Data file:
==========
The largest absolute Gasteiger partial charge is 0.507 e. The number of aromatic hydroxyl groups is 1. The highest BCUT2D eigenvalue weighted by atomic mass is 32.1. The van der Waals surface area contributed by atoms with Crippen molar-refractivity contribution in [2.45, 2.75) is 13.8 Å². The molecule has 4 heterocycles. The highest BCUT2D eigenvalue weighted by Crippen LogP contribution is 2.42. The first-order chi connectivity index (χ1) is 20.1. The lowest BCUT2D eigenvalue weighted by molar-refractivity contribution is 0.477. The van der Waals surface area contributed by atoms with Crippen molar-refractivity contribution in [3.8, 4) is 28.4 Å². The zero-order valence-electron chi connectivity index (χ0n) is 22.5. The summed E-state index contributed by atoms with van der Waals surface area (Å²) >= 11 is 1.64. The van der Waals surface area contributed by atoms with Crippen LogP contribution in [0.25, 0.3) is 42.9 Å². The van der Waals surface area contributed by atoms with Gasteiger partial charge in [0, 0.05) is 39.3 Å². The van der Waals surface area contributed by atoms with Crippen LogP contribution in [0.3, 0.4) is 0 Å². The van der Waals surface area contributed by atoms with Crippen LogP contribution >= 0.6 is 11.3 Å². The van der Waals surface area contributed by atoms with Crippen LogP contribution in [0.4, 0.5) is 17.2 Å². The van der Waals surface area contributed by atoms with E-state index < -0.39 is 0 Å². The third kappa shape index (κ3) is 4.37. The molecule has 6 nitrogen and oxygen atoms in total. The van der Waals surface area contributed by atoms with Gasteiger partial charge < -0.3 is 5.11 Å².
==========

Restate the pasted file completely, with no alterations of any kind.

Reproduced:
The largest absolute Gasteiger partial charge is 0.507 e. The number of aromatic hydroxyl groups is 1. The highest BCUT2D eigenvalue weighted by atomic mass is 32.1. The van der Waals surface area contributed by atoms with Crippen molar-refractivity contribution in [2.45, 2.75) is 13.8 Å². The molecule has 4 heterocycles. The highest BCUT2D eigenvalue weighted by Crippen LogP contribution is 2.42. The first-order chi connectivity index (χ1) is 20.1. The lowest BCUT2D eigenvalue weighted by molar-refractivity contribution is 0.477. The van der Waals surface area contributed by atoms with Crippen molar-refractivity contribution in [3.8, 4) is 28.4 Å². The zero-order valence-electron chi connectivity index (χ0n) is 22.5. The summed E-state index contributed by atoms with van der Waals surface area (Å²) >= 11 is 1.64. The van der Waals surface area contributed by atoms with Crippen LogP contribution in [0.25, 0.3) is 42.9 Å². The van der Waals surface area contributed by atoms with Gasteiger partial charge in [0, 0.05) is 39.3 Å². The van der Waals surface area contributed by atoms with Crippen LogP contribution in [0.3, 0.4) is 0 Å². The van der Waals surface area contributed by atoms with Crippen LogP contribution >= 0.6 is 11.3 Å². The van der Waals surface area contributed by atoms with Crippen LogP contribution in [0.4, 0.5) is 17.2 Å². The van der Waals surface area contributed by atoms with E-state index < -0.39 is 0 Å². The third kappa shape index (κ3) is 4.37. The molecule has 6 nitrogen and oxygen atoms in total. The van der Waals surface area contributed by atoms with Gasteiger partial charge < -0.3 is 5.11 Å².